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Kingston - Statement by United Nations Resident Coordinator in Jamaica on the occasion of the International Women's day; 08 March 2012:
The United Nations system in Jamaica joins the rest of the world in proud celebration of International Women's Day 2012. In many counties around the world this day is now a national holiday. It also reminds us that while progress has been achieved in women's struggle for equality, peace and development and celebration of women who have played an extraordinary role in the history of their countries and communities more need to be done. Jamaican women remain at the vanguard of its development and are among its nurtures and advocates; are standard bearers in family life and are leaders in business and Government. Their equal and active engagement in the national development process is vital for Jamaica to achieve its vision 2030 of being an enviable place of choice to live, work, raise families and do business.
Jamaica has made tremendous strides in promoting gender equity as defined in the Convention on the Elimination of all Forms of Discrimination against Women (CEDAW), and has made progress in addressing the many challenges faced by those most vulnerable. Despite this momentum, there is still a long way to go before women and girls can be said to enjoy the fundamental rights, freedom and dignity that are their birthright and that will guarantee their well-beingas challenges remain in many social, political and economic areas. A lot remains to be done to end violence and discrimination against women; to support maternal health and reduce child mortality as well as to secure equal opportunities for employment.
The recently launched Caribbean Human Development Report on Citizen Security by UNDP reiterated the evidence of the violence against women as one of the prominent citizen security concerns affecting the region's human development. The UN statistics show that the Caribbean countries experienced a higher rape rate than the average of 102 countries in the world. Gender-based violence is a prevalent, pervasive, and systemic problem that cuts across borders, geography, culture and socio-economic status in the Caribbean Region. Promoting women's rights and reducing all forms of gender-based violence, especially sexual violence, is fundamental to greater socio-economic equity and sustainable human development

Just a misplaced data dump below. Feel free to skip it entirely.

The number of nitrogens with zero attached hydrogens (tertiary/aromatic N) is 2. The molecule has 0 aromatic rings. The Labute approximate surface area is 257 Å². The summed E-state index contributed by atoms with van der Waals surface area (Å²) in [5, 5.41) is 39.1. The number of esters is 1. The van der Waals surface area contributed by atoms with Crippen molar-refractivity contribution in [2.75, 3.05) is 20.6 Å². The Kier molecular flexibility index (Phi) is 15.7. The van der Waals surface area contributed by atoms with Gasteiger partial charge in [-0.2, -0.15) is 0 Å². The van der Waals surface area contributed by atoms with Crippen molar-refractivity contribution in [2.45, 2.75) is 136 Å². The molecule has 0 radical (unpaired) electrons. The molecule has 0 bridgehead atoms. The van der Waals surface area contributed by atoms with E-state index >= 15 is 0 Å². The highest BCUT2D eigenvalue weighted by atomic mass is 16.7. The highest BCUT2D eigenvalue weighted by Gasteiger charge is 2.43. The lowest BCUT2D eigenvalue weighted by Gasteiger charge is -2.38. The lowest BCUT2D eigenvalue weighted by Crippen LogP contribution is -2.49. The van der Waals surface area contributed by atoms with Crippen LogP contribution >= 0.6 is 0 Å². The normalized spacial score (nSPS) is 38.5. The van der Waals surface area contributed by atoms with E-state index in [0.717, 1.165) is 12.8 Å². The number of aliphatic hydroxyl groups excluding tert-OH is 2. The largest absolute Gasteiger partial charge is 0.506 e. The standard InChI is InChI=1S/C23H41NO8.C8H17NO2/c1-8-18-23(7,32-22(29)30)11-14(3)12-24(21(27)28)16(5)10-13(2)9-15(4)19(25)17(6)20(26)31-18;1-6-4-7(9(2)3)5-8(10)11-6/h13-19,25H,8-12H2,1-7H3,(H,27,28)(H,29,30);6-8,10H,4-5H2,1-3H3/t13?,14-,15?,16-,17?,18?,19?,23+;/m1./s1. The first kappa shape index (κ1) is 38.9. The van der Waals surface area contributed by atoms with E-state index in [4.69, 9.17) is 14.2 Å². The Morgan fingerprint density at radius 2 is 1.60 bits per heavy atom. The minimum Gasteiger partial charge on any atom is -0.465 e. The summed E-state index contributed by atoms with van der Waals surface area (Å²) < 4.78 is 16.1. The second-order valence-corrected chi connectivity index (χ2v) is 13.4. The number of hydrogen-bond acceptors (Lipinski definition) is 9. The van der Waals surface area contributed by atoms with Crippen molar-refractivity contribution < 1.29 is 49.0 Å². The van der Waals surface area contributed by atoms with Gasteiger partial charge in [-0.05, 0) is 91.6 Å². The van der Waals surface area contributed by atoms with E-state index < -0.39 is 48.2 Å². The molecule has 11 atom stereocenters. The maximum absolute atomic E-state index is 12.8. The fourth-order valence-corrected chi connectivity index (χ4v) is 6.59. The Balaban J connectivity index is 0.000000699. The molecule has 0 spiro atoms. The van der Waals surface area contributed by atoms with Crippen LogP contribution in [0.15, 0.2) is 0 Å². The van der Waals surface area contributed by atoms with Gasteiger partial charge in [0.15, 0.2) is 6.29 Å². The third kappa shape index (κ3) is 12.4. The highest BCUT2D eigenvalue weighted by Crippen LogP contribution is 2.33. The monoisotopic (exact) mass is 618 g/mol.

The theme for International Women's Day this year calls for celebration of women and girls in rural communities. It is a call for acknowledgement and celebration of the role played by rural women as 'agents of change', as vital components of rural sustainable development. Globally, rural women account for nearly half the agricultural labor force and are custodians of traditional knowledge about the land and their local environment. The Rural Agricultural Development Authority (RADA) of Jamaica reported in 2011 that of the registered 135,345 farmers, cultivating on 235,525 hectares of land 42,692 or 32 per cent are women farmers, most being within the age group 35-54. Rural women therefore play an important role in Jamaican agriculture: as farmers in their own right, as partners with men on household farms and as the main cultivators of kitchen gardens.
Backed by small development investments, rural women have lead the way in building food and nutrition security for their families and communities, and thus in building resilience to future extreme weather events. The UN's Food and Agriculture Organization estimates that if women farmers have equal access to fertilizers, seeds, and tools, the number of hungry people in our world could reduce by as many as 150 million, and the total agricultural output of developing countries could rise by up to four percent. The role of women in domestic food production is particularly important, and in Jamaica they play a key role in contributing to food self-sufficiency. Their crucial function in this process is accentuated by the fact that women are also processors of food for rural households. Food self-sufficiency in Jamaica, as in many parts of the world, is therefore doubly dependent on women's work. As the UN Women Executive Director Michelle Bachelet emphasizes: "No enduring solution to the major changes of our day-from climate change to political and economic instability-can be solved without the full empowerment and participation of the world's women. We simply can no longer afford to leave women out. Women's full and equal participation in the political and economic arena is fundamental to democracy and justice, which people are demanding."
The United Nations system in Jamaica takes this opportunity to renew its commitment to leverage diverse partners and support rural women and their communities to tackle these challenges in the overall framework of integrating gender equity in local and national development processes. It is vital that the voices of rural women are heard and the entrepreneurial spirit of rural women provided that catalytic momentum to overcome the many challenges we face and end the vicious cycles of poverty in Jamaica.
Useful Links and information:
Watch the Glass Ceiling Documentary by UNDP Thailand